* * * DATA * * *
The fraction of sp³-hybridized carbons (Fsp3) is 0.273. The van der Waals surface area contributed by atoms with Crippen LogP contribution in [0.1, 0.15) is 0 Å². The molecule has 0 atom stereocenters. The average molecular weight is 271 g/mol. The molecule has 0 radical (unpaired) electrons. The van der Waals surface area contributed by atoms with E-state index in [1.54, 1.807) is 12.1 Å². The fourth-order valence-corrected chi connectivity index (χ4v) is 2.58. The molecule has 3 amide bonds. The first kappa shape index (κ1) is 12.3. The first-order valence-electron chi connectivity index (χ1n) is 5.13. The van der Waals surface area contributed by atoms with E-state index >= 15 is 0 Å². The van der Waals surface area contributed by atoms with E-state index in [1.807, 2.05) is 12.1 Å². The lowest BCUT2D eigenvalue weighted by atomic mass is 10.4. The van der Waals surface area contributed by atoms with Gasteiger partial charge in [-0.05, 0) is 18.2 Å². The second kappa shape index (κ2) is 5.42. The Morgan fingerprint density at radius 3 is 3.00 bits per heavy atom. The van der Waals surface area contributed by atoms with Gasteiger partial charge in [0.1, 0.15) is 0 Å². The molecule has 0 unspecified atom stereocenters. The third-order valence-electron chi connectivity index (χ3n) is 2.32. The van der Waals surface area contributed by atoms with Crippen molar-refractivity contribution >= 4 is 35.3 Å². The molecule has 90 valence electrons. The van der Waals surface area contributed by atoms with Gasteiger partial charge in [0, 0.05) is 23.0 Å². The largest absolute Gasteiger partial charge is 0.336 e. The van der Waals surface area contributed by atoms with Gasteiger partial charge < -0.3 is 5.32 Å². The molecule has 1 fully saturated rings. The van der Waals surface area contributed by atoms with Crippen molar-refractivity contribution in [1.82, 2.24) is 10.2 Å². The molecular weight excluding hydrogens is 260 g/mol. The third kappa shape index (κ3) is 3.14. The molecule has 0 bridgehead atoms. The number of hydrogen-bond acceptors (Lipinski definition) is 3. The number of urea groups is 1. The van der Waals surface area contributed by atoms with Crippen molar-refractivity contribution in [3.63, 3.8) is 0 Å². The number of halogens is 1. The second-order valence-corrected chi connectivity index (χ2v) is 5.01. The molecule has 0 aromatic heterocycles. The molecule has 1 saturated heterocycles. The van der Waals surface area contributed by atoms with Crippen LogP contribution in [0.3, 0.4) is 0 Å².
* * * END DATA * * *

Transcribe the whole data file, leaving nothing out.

The fraction of sp³-hybridized carbons (Fsp3) is 0.273. The van der Waals surface area contributed by atoms with Crippen LogP contribution in [0.1, 0.15) is 0 Å². The molecule has 0 atom stereocenters. The average molecular weight is 271 g/mol. The molecule has 0 radical (unpaired) electrons. The van der Waals surface area contributed by atoms with E-state index in [1.54, 1.807) is 12.1 Å². The fourth-order valence-corrected chi connectivity index (χ4v) is 2.58. The molecule has 3 amide bonds. The first kappa shape index (κ1) is 12.3. The first-order valence-electron chi connectivity index (χ1n) is 5.13. The van der Waals surface area contributed by atoms with E-state index >= 15 is 0 Å². The van der Waals surface area contributed by atoms with E-state index in [1.807, 2.05) is 12.1 Å². The lowest BCUT2D eigenvalue weighted by atomic mass is 10.4. The van der Waals surface area contributed by atoms with Gasteiger partial charge in [-0.05, 0) is 18.2 Å². The second kappa shape index (κ2) is 5.42. The Morgan fingerprint density at radius 3 is 3.00 bits per heavy atom. The van der Waals surface area contributed by atoms with Gasteiger partial charge in [0.1, 0.15) is 0 Å². The molecule has 0 unspecified atom stereocenters. The third-order valence-electron chi connectivity index (χ3n) is 2.32. The van der Waals surface area contributed by atoms with Crippen molar-refractivity contribution >= 4 is 35.3 Å². The molecule has 90 valence electrons. The van der Waals surface area contributed by atoms with Gasteiger partial charge in [0, 0.05) is 23.0 Å². The largest absolute Gasteiger partial charge is 0.336 e. The van der Waals surface area contributed by atoms with Gasteiger partial charge < -0.3 is 5.32 Å². The molecule has 1 fully saturated rings. The van der Waals surface area contributed by atoms with Crippen molar-refractivity contribution in [1.82, 2.24) is 10.2 Å². The molecular weight excluding hydrogens is 260 g/mol. The third kappa shape index (κ3) is 3.14. The molecule has 0 bridgehead atoms. The number of hydrogen-bond acceptors (Lipinski definition) is 3. The number of urea groups is 1. The van der Waals surface area contributed by atoms with Crippen molar-refractivity contribution in [3.63, 3.8) is 0 Å². The number of halogens is 1. The second-order valence-corrected chi connectivity index (χ2v) is 5.01. The molecule has 0 aromatic heterocycles. The molecule has 1 saturated heterocycles. The van der Waals surface area contributed by atoms with Crippen LogP contribution in [0.3, 0.4) is 0 Å².